Yale scientists are trying to develop a blood test to diagnose breast cancer in Hispanic women, who are at greater risk of dying from the disease than other white women.
Professor Nita Maihle will look for biomarkers that could detect cancer in Hispanic women months before conventional imaging can today.
Hispanic women are more likely to have large, later stage tumors when they are diagnosed, explained Diana Rowden, survivorship and outcomes vice president for the Susan G. Komen Foundation, which is funding the study with a $270,000 grant.
Hispanic women are also typically diagnosed at younger ages than non-Hispanic white women. Some develop cancers in their 30s and 40s, younger than federal guidelines advise most women to have mammograms.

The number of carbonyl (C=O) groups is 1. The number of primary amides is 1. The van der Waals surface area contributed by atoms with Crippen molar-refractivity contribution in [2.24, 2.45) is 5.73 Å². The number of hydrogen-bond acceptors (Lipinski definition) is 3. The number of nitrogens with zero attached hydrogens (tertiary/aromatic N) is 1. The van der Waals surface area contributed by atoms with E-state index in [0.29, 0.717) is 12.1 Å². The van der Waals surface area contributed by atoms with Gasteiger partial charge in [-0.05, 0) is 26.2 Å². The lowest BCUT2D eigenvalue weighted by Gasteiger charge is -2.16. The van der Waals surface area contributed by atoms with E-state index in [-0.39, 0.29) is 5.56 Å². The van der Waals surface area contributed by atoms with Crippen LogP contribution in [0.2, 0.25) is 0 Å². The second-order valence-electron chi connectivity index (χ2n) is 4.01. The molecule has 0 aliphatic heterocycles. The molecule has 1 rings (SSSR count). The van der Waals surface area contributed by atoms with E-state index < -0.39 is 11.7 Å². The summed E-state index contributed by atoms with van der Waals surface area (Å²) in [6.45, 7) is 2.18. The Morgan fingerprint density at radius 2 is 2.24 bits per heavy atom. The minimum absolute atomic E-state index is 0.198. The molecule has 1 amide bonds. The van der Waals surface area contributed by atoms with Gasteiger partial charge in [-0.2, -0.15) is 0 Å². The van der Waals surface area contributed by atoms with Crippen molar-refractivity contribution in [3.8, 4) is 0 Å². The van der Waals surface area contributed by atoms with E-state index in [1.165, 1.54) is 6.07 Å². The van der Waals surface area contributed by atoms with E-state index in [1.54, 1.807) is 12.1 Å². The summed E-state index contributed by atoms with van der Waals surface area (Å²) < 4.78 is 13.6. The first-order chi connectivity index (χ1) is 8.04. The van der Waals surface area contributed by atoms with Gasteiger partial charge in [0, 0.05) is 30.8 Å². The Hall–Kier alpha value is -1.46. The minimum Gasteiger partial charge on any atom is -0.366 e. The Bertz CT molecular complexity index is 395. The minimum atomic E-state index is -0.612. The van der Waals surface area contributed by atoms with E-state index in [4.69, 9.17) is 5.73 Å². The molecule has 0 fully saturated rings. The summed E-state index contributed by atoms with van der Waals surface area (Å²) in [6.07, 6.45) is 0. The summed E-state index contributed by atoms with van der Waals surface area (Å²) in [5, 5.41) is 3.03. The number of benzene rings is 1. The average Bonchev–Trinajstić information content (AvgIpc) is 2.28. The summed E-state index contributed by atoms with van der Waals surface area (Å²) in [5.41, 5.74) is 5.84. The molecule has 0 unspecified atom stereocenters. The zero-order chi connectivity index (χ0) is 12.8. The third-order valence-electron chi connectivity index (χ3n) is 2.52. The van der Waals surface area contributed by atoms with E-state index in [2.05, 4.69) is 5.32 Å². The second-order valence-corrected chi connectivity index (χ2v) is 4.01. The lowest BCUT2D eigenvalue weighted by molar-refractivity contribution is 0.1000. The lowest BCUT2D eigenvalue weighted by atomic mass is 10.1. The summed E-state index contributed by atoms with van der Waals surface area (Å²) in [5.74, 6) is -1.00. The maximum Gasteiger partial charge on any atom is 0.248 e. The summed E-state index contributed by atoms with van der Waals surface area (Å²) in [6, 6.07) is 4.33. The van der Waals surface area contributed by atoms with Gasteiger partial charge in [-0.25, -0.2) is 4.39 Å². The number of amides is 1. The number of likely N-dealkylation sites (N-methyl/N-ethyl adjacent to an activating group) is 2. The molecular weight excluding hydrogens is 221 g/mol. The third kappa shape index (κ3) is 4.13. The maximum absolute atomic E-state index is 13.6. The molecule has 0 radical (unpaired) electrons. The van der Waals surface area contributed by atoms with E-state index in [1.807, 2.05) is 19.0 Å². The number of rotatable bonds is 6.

Differences in stage of diagnosis persist even when studies control for factors like access to or quality of care.
“What’s going on is likely something biologically that’s not understood,” said Rowden.
The five-year survival rate for Hispanic women with breast cancer is 86 percent, four points lower than the rate for non-Hispanic white women, according to the American Cancer Society.
The grant will provide training in Maihle’s lab for early career scientists to examine racial health disparities, where more research is needed, Rowden added.